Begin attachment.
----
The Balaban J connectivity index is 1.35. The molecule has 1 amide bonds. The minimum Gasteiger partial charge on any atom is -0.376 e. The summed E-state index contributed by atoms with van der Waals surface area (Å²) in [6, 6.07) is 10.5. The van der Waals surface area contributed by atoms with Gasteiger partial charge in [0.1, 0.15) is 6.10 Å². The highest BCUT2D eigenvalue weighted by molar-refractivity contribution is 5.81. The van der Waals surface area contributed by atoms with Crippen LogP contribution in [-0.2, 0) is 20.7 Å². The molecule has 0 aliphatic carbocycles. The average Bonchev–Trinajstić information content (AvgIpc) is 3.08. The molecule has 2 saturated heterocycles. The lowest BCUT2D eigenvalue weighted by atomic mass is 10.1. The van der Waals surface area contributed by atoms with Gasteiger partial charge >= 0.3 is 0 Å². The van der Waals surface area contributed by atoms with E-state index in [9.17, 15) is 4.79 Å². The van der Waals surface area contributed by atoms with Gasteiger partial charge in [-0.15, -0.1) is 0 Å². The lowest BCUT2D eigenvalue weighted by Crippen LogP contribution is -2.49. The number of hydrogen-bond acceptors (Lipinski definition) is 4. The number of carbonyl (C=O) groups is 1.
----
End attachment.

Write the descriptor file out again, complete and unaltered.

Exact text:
The Balaban J connectivity index is 1.35. The molecule has 1 amide bonds. The minimum Gasteiger partial charge on any atom is -0.376 e. The summed E-state index contributed by atoms with van der Waals surface area (Å²) in [6, 6.07) is 10.5. The van der Waals surface area contributed by atoms with Gasteiger partial charge in [0.1, 0.15) is 6.10 Å². The highest BCUT2D eigenvalue weighted by molar-refractivity contribution is 5.81. The van der Waals surface area contributed by atoms with Crippen LogP contribution in [-0.2, 0) is 20.7 Å². The molecule has 0 aliphatic carbocycles. The average Bonchev–Trinajstić information content (AvgIpc) is 3.08. The molecule has 2 saturated heterocycles. The lowest BCUT2D eigenvalue weighted by atomic mass is 10.1. The van der Waals surface area contributed by atoms with Gasteiger partial charge >= 0.3 is 0 Å². The van der Waals surface area contributed by atoms with E-state index in [9.17, 15) is 4.79 Å². The van der Waals surface area contributed by atoms with Gasteiger partial charge in [-0.15, -0.1) is 0 Å². The lowest BCUT2D eigenvalue weighted by Crippen LogP contribution is -2.49. The number of hydrogen-bond acceptors (Lipinski definition) is 4. The number of carbonyl (C=O) groups is 1.